Floor information and designs for Tūranga (New Central Library)

Here are some proposed plans, designs, and floor information for Tūranga (New Central Library).

Interior top floor

View full size images of the building impressions on our Flickr site.

He Hononga / Connection - Ground floor

  • foyer and reception
  • displays about library services, collections and exhibitions.
  • current magazines and best selling fiction
  • book return area
  • technology and innovation zone to try out new technology and media
  • media wall highlighting Christchurch heritage
  • facilities for meeting rooms or library tours
  • cafe and retail area

Hapori / Community - First floor

  • 200-seat community arena for debates, author talks and other public events
  • children’s material with climbing structure, play zone and bleacher seating for story times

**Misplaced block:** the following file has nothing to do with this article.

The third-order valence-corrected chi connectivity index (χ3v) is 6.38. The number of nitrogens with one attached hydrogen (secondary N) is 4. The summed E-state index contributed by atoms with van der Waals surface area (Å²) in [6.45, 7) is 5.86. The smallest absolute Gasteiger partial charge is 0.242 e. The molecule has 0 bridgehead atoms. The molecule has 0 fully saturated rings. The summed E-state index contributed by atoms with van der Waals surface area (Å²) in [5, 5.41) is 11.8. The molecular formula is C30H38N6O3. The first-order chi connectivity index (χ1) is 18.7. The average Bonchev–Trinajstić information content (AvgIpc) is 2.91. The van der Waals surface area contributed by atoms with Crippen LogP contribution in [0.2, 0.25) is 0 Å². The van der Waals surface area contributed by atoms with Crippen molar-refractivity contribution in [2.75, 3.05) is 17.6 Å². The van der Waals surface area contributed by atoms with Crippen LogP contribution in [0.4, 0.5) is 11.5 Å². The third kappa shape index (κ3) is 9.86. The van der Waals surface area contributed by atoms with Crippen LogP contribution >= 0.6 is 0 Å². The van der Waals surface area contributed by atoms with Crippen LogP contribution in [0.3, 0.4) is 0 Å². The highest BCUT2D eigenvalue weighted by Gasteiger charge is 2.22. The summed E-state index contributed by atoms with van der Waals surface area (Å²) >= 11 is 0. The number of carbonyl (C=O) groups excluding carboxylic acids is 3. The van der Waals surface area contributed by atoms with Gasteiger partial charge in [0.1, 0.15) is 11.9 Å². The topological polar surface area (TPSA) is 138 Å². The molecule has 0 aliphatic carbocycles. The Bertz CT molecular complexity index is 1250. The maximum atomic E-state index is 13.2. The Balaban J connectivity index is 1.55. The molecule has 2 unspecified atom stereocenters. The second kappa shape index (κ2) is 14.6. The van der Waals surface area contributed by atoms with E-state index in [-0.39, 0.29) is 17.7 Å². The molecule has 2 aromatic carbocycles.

• espresso bar
  • activity rooms for craft sessions and interactive demonstrations
  • exhibition area
  • gaming consoles
  • quiet spaces for reading, relaxing, listening and study

Tuakiri / Identity - Second floor

  • Oceania Centre Te Moana-nui-a-Kiwa specialist collections
  • Aotearoa New Zealand, Ngāi Tahu, Pasifika and family history reference collections
  • secure archives room
  • exhibition area for items on loan e.g. from the Alexander Turnbull collection

Tūhurutanga / Discovery - Third floor

  • non-fiction collection
  • study cells and a separate quiet area for study or time out
  • meeting rooms
  • collaborative learning spaces
  • staff with mobile devices available to help customers find what they need

Auahatanga / Creativity - Fourth floor

  • fiction, large print and biography
  • film and video editing unit, music studio
  • 3D and laser printers
  • computer labs, technology for designing and producing objects e.g. 3D printer
  • media wall
  • world languages collection
  • two outdoor terraces
  • bookable computers
  • maker spaces for crafts and other activities


Port Hills, Christchurch

The facade of the building reflects the folded nature of the nearby Port Hills with their warm colours and shadows. It also echoes the triangular leaves of the native harakeke flax which originally grew in swamps around the site.

Find out more information about the architect's design.